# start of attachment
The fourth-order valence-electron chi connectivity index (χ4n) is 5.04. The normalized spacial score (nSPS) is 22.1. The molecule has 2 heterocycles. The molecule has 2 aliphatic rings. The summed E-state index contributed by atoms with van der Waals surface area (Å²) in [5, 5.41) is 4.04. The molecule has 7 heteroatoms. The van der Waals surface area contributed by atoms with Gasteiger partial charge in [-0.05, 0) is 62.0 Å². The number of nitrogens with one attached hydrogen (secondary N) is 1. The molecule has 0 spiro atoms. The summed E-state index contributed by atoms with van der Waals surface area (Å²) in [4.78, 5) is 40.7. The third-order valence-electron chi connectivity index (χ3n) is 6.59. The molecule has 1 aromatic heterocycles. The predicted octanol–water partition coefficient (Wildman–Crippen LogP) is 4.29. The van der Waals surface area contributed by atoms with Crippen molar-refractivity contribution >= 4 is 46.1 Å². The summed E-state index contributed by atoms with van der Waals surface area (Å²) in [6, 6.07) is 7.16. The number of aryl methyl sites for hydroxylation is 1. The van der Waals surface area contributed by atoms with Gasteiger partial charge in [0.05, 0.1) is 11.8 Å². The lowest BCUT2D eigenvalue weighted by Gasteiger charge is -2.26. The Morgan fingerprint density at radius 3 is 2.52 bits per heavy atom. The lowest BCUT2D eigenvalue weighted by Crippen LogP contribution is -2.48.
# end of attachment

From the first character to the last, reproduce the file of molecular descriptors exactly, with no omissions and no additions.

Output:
The fourth-order valence-electron chi connectivity index (χ4n) is 5.04. The normalized spacial score (nSPS) is 22.1. The molecule has 2 heterocycles. The molecule has 2 aliphatic rings. The summed E-state index contributed by atoms with van der Waals surface area (Å²) in [5, 5.41) is 4.04. The molecule has 7 heteroatoms. The van der Waals surface area contributed by atoms with Gasteiger partial charge in [-0.05, 0) is 62.0 Å². The number of nitrogens with one attached hydrogen (secondary N) is 1. The molecule has 0 spiro atoms. The summed E-state index contributed by atoms with van der Waals surface area (Å²) in [4.78, 5) is 40.7. The third-order valence-electron chi connectivity index (χ3n) is 6.59. The molecule has 1 aromatic heterocycles. The predicted octanol–water partition coefficient (Wildman–Crippen LogP) is 4.29. The van der Waals surface area contributed by atoms with Crippen molar-refractivity contribution >= 4 is 46.1 Å². The summed E-state index contributed by atoms with van der Waals surface area (Å²) in [6, 6.07) is 7.16. The number of aryl methyl sites for hydroxylation is 1. The van der Waals surface area contributed by atoms with Gasteiger partial charge in [0.05, 0.1) is 11.8 Å². The lowest BCUT2D eigenvalue weighted by Gasteiger charge is -2.26. The Morgan fingerprint density at radius 3 is 2.52 bits per heavy atom. The lowest BCUT2D eigenvalue weighted by Crippen LogP contribution is -2.48.